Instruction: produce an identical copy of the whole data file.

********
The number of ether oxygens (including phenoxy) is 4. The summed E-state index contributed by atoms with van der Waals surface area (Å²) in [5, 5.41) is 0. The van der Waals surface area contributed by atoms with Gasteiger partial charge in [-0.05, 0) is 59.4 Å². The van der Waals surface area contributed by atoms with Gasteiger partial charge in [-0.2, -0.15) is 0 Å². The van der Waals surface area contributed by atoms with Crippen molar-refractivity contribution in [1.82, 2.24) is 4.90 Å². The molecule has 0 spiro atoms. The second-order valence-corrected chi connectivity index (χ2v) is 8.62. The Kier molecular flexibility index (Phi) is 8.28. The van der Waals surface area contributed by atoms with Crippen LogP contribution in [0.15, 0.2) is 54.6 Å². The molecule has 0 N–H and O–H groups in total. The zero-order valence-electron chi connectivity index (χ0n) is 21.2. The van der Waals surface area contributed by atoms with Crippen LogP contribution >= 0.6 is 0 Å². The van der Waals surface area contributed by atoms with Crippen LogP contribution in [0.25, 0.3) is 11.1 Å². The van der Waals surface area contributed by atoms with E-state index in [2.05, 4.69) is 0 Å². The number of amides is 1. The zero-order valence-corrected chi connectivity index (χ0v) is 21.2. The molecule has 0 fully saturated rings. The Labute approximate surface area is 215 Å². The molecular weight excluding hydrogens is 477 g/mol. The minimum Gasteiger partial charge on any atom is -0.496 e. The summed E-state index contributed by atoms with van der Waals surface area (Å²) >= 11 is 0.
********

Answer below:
The number of ether oxygens (including phenoxy) is 4. The summed E-state index contributed by atoms with van der Waals surface area (Å²) in [5, 5.41) is 0. The van der Waals surface area contributed by atoms with Gasteiger partial charge in [-0.05, 0) is 59.4 Å². The van der Waals surface area contributed by atoms with Gasteiger partial charge in [-0.2, -0.15) is 0 Å². The van der Waals surface area contributed by atoms with Crippen molar-refractivity contribution in [1.82, 2.24) is 4.90 Å². The molecule has 0 spiro atoms. The second-order valence-corrected chi connectivity index (χ2v) is 8.62. The Kier molecular flexibility index (Phi) is 8.28. The van der Waals surface area contributed by atoms with Crippen LogP contribution in [0.15, 0.2) is 54.6 Å². The molecule has 0 N–H and O–H groups in total. The zero-order valence-electron chi connectivity index (χ0n) is 21.2. The van der Waals surface area contributed by atoms with Crippen LogP contribution >= 0.6 is 0 Å². The van der Waals surface area contributed by atoms with Crippen LogP contribution in [0.25, 0.3) is 11.1 Å². The van der Waals surface area contributed by atoms with E-state index in [2.05, 4.69) is 0 Å². The number of amides is 1. The zero-order valence-corrected chi connectivity index (χ0v) is 21.2. The molecule has 0 fully saturated rings. The Labute approximate surface area is 215 Å². The molecular weight excluding hydrogens is 477 g/mol. The minimum Gasteiger partial charge on any atom is -0.496 e. The summed E-state index contributed by atoms with van der Waals surface area (Å²) >= 11 is 0.